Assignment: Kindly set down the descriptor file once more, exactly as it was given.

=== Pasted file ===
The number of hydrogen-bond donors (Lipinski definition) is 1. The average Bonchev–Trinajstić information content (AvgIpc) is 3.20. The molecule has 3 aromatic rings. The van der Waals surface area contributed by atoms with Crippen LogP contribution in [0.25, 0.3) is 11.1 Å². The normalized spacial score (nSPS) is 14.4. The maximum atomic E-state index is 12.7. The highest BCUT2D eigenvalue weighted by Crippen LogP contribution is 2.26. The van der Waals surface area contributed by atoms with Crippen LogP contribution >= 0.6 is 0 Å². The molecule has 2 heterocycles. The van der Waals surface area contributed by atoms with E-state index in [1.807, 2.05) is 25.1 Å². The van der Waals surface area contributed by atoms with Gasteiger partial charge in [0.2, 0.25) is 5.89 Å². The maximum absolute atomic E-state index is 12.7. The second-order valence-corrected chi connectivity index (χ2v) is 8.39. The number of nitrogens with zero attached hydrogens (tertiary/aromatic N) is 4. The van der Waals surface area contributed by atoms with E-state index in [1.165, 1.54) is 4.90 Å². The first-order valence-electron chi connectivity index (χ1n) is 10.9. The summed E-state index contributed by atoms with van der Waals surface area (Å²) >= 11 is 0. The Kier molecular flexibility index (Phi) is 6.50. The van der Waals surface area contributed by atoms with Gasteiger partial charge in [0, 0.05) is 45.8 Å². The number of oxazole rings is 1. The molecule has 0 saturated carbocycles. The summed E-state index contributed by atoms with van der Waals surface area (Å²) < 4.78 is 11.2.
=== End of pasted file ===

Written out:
The number of hydrogen-bond donors (Lipinski definition) is 1. The average Bonchev–Trinajstić information content (AvgIpc) is 3.20. The molecule has 3 aromatic rings. The van der Waals surface area contributed by atoms with Crippen LogP contribution in [0.25, 0.3) is 11.1 Å². The normalized spacial score (nSPS) is 14.4. The maximum atomic E-state index is 12.7. The highest BCUT2D eigenvalue weighted by Crippen LogP contribution is 2.26. The van der Waals surface area contributed by atoms with Crippen LogP contribution >= 0.6 is 0 Å². The molecule has 2 heterocycles. The van der Waals surface area contributed by atoms with E-state index in [1.807, 2.05) is 25.1 Å². The van der Waals surface area contributed by atoms with Gasteiger partial charge in [0.2, 0.25) is 5.89 Å². The maximum absolute atomic E-state index is 12.7. The second-order valence-corrected chi connectivity index (χ2v) is 8.39. The number of nitrogens with zero attached hydrogens (tertiary/aromatic N) is 4. The van der Waals surface area contributed by atoms with E-state index in [1.165, 1.54) is 4.90 Å². The first-order valence-electron chi connectivity index (χ1n) is 10.9. The summed E-state index contributed by atoms with van der Waals surface area (Å²) >= 11 is 0. The Kier molecular flexibility index (Phi) is 6.50. The van der Waals surface area contributed by atoms with Gasteiger partial charge in [0, 0.05) is 45.8 Å². The number of oxazole rings is 1. The molecule has 0 saturated carbocycles. The summed E-state index contributed by atoms with van der Waals surface area (Å²) < 4.78 is 11.2.